Nurse Alex Wubbels Reaches Settlement Months After Controversial Arrest

By Bowen Xiao
Bowen Xiao
Bowen Xiao
Bowen Xiao is a New York-based reporter at The Epoch Times. He covers national security, human trafficking and U.S. politics.
November 1, 2017 Updated: November 1, 2017

The Utah nurse who was at the center of a controversial arrest—has reached a settlement months later.

Alex Wubbels, an employee at the University of Utah received a $500,000 payoff, NBC affiliate KFOR reported.

Wubbels, speaking outside the Salt Lake City Police Department while standing next to her attorney Karra Porter, also announced that she will use part of the money to launch a new initiative. The program aims to make body camera videos more accessible in Utah.

“I am not in the business of setting anyone up for failure. I want us to be successful in moving forward. And I think this is a small step we can provide to enable that potential success if we are going to start asking the police departments to have body cameras,” Wubbels said.

Matthew Rojas, the spokesman for Salt Lake Mayor Jackie Biskupski, said both the city and the university agreed to pay $250,000 each, KFOR reported.

The nurse went on to say that “it’s shocking” the current police force do not all have body cameras in today’s time.

“We all deserve to know the truth. And the truth comes when you see the actual raw footage. And that’s what happened in my case. No matter how truthful I was in telling my story, it was nothing compared to what people saw and the visceral reaction people experienced when watching the footage,” she told reporters.

Wubbels’s July 26 arrest was widely publicized. A Salt Lake detective Jeff Payne, was sent to University hospital to collect blood from a man injured in a crash that killed the driver who caused it. However, Wubbels refused to tell Payne where the patient was or allow him to draw blood, citing hospital policy that was already agreed upon by the police department.

Footage shows the nurse screaming as the detective, with direction from his supervisor that day, Lt. James Tracy, physically pushing her out of the emergency room and held her against a wall while handcuffing her.

The video sparked outrage across the nation and prompted Salt Lake City Mayor Jackie Biskupski and Salt Lake Police Chief Mike Brown to personally apologize to Wubbels over how she was treated.

Wubbels and her attorney never filed a civil lawsuit, instead, she reached a settlement with all “U.-related and Salt Lake City-related parties” who would have potentially been named if a lawsuit had been filed.

“There will be no legal lawsuit. This part of this is over. We’re hoping the discussion about body cameras continues,” Porter told reporters.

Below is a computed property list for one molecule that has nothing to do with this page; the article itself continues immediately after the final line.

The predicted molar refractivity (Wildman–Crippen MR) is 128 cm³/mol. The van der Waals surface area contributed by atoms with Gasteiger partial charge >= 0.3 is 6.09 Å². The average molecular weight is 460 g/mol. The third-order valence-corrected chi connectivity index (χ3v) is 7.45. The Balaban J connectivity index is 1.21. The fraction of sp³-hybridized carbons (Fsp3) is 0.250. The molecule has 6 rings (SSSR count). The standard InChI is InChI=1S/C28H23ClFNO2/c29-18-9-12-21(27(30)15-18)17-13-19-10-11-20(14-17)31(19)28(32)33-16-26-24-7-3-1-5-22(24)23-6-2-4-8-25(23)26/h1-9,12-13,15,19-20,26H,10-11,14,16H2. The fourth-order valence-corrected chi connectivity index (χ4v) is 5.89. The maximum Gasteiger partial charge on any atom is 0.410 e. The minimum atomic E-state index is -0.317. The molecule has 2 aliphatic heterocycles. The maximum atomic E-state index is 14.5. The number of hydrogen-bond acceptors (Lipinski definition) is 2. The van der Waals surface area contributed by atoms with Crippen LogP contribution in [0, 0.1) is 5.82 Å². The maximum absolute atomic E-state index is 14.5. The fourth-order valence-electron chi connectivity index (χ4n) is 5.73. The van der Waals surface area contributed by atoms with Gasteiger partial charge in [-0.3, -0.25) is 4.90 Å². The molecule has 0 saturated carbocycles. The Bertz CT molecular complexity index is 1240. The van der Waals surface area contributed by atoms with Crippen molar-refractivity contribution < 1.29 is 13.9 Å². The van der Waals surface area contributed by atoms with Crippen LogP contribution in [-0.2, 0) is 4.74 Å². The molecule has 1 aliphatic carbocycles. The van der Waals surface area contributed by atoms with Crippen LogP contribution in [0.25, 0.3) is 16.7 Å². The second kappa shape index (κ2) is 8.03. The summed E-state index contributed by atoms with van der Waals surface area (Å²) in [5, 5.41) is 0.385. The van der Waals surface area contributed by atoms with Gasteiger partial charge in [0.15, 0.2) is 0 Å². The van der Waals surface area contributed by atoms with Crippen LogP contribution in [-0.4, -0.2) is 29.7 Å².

“Salt Lake City has been focused first and foremost on ensuring policies and procedures are changed so things like this don’t happen again, and we are glad we could come to a resolution with nurse Wubbles,” Rojas said.

When the arrest video went public, Porter said Wubbels had several goals: including changes to policy on how police interact with nurses; accountability by the officers involved; starting a public discussion on the importance of body camera video; compensation; and helping others, KFOR reported.

“Thanks to Alex, there will be more transparency as body cam footage becomes more readily available in Utah,” Porter said.

While Wubbels said she was grateful for how Salt Lake City responded to her arrest and the settlement, she admits she still becomes emotional when looking back.

“This landed in my lap. This is not something I sought out. I didn’t seek out the last four months,” she told reporters. “I’m incredibly humbled by change that’s happened.”

“This is very emotional,” Wubbels added, “This is an emotional situation. … I’m still processing this. I mean, this is something I never expected to happen. But I’m also honored by the weight of it and honored to be the one to help make progress in our society at large.”

Porter said body cameras are also important for protecting officers too and praised the good officers in the country.

“I literally park where this incident happened. I walk, in the dark, every night to my work, back and forth to my car where this incident happened,” Wubbels said, adding the police “did a really good thing today. And that’s a highlight for what comes out when good cops do good work.”

Payne was fired from the police department and Tracy was demoted to the rank of officer, KFOR reported. Both men have since appealed their disciplines, their appeals were pending as of Tuesday.


Bowen Xiao
Bowen Xiao is a New York-based reporter at The Epoch Times. He covers national security, human trafficking and U.S. politics.